She said they sent her unwanted text messages that commented on her appearance and referenced stereotypes about women from her home country.
Zara said she raised the issue with her school’s head of department.
She said she felt unsupported by her university after being told to block the accused’s phone number and “asked to no longer attend school seminars or social events” as no one could guarantee her safety.
“This occurred over two years ago and since then I have not attended an academic seminar on my campus,” she said.
What action should be taken?
Universities Australia (UA) CEO Catriona Jackson told SBS News the report was a “difficult day” for the university sector, “particularly for victim-survivors”.
Ms Jackson said the UA was “very disappointed” that results had not improved to the degree they’d hoped for following a 2016 survey, and the group and members would be taking a ‘targeted approach’ to drive sexual harassment and assault rates down.
“We have a lot more evidence about what sorts of approaches work and what sorts of approaches don’t work,” she said.
“So we’ll be targeting our efforts very keenly on those approaches that do work… but every university will be releasing their individual results and their individual approaches, all making a really concerted effort to get rates of assault and harassment down,” she said.
She said they would also focus on assisting students to come forward and seek support.
Hayley Foster, chief executive of Full Stop Australia – which supports people affected by sexual, domestic or sexual violence – said while transparency is critical to ensure sexual violence isn’t “swept under the carpet”, more needs to be done.
“There needs to be a commitment to changing university policies and practices, ensuring mandatory training and orientation programs for all staff and students as well as creating strong reporting mechanisms and appropriate responses to substantiated allegations,” she said in a statement.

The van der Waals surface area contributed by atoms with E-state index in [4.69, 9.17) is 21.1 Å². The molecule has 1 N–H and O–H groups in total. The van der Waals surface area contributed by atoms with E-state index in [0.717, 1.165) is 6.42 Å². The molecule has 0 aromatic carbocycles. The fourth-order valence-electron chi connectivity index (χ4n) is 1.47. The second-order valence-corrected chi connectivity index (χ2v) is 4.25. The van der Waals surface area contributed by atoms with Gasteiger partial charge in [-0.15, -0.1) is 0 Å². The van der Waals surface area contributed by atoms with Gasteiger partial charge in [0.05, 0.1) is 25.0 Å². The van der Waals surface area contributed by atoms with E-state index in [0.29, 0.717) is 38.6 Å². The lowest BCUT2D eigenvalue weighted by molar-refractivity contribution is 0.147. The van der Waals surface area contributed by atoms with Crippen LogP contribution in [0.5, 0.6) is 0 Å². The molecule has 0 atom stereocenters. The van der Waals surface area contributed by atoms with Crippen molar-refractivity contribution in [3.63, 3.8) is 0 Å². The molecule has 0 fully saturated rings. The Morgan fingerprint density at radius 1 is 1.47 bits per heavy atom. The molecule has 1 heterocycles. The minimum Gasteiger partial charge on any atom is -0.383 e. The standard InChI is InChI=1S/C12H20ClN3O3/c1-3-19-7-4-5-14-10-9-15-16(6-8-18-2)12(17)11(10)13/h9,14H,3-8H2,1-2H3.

“It’s also essential that survivors have access to the specialist supports they need to not only deal with the immediate trauma, but also to recover from that trauma in order to succeed at university and beyond.”
At the University of Tasmania, almost 17 per cent of students surveyed reported experiencing sexual harassment in a university context since starting their studies.
As part of efforts to prevent and better respond to sexual assault and sexual harassment, the Tasmania University Student Association (TUSA) said different language community groups need to be consulted.
TUSA president Sophie Crothers said language barriers have not been overcome.
“Language is absolutely a massive part of this when we’ve got international students joining our community; when we’ve got people that come from non-English speaking backgrounds,” Ms Crothers said.
“TUSA has already started to reach out to our equity-based clubs and societies to talk to them about how we can involve their group and their voice into the decisions that are being made.”
UA chair John Dewar apologised to victims.
“I am deeply sorry to every single university student who has experienced sexual harassment or sexual assault, who has a friend, family member or loved one who has,” he said in a video statement on Wednesday.
“I’m sorry for what you endured. I’m sorry for how that may have affected your relationships, your mental health, your studies and your life.”
With additional reporting by AAP.
By David Aidone, Sarah Maunder, Kath Landers